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Title: Species interaction between gadoid larvae in the northern North Sea
Author: Minton, Reginald C.
ISNI:       0000 0001 3410 7365
Awarding Body: University of Aberdeen
Current Institution: University of Aberdeen
Date of Award: 1977
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A study was conducted on the ecology of larval gadoids in the Northern North Sea during April 1974 and late April/ early May 1975 with particular emphasis on the feeding ecology and separation of feeding niches of the five closely related species of larvae in the area. Food was shown to be a limiting resource for which the larvae competed, with larval mortality increasing with reduced food supply, and growth rates apparantly independent of food. Although shortage of food at first feeding was implicated in the very low densities of larval haddock, whiting and cod at the start of the 1975 cruise, it was apparent that food supply could become critical for survival at later stages in the larval phase. Hence no particular stage could be ascribed major importance in controlling subsequent recruitment, the process depending on the dynamic balance of larvae and food throughout the larval phase. Daily food intake was shown to be similar for four of the species, namely saithe, Norway pout, whiting and cod larvae, as was their gross feeding-efficiency. Haddock larvae, - on the other hand, appeared to consume a greater quantity of less nutritious food. Distributional, temporal and behavioural mechanisms were implicated in feeding niche separations such that there appeared to be little direct competition for food. However, recruitment data showed how saithe, whiting and cod tended to be negatively correlated with one another, and how haddock, Norway pout and to a lesser degree whiting showed positive cox-relations. Hence survival during the larval phase has been ascribed to the-pattern of -zooplankton productivity and its species composition.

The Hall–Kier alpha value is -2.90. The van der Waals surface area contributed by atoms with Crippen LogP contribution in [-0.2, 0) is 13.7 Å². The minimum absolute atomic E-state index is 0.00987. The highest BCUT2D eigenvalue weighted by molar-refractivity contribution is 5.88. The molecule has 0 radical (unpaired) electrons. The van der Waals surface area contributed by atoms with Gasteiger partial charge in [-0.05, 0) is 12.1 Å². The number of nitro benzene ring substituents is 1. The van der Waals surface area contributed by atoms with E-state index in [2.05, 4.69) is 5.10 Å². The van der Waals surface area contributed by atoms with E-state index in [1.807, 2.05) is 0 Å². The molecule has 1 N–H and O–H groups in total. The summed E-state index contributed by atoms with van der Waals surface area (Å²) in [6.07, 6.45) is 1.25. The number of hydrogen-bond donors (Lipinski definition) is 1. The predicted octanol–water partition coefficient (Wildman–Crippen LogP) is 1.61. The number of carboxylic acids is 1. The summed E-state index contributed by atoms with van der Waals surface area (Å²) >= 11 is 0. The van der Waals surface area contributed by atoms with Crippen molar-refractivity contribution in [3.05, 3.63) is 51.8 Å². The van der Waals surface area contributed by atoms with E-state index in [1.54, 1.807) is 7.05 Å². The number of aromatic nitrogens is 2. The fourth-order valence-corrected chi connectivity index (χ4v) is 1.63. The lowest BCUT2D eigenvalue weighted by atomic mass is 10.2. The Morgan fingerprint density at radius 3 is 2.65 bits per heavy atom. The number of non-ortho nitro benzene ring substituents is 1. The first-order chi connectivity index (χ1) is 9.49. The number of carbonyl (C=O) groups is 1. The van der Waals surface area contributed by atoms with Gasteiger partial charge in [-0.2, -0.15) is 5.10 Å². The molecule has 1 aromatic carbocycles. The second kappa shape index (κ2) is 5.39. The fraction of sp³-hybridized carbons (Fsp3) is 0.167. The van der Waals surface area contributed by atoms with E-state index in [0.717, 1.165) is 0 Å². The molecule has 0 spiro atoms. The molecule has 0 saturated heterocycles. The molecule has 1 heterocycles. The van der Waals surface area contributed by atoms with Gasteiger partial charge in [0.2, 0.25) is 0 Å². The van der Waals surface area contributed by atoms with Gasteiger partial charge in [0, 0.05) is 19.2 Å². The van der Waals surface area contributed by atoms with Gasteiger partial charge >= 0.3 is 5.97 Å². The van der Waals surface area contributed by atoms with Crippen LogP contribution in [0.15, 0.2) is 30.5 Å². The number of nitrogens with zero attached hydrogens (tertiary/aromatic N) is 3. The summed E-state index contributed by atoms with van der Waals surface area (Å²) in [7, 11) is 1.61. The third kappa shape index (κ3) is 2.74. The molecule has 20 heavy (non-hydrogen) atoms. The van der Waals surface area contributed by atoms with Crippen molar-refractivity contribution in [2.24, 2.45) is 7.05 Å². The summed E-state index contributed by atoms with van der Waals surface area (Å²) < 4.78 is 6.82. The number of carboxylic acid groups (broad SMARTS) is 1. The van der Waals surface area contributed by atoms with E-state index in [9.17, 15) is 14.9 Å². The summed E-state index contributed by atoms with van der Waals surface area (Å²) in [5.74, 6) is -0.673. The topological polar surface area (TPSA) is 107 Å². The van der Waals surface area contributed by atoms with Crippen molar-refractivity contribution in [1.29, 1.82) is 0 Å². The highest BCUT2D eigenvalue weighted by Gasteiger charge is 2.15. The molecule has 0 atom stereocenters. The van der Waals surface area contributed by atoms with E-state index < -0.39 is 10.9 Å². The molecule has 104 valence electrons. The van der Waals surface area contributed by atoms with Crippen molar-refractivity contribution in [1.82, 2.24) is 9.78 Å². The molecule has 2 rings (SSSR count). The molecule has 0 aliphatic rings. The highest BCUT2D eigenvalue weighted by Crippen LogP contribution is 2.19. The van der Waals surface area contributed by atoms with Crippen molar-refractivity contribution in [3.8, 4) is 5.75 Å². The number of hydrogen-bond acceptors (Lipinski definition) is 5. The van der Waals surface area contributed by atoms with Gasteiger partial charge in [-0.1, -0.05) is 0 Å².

Supervisor: Not available Sponsor: Not available
Qualification Name: Thesis (Ph.D.) Qualification Level: Doctoral
EThOS ID:  DOI: Not available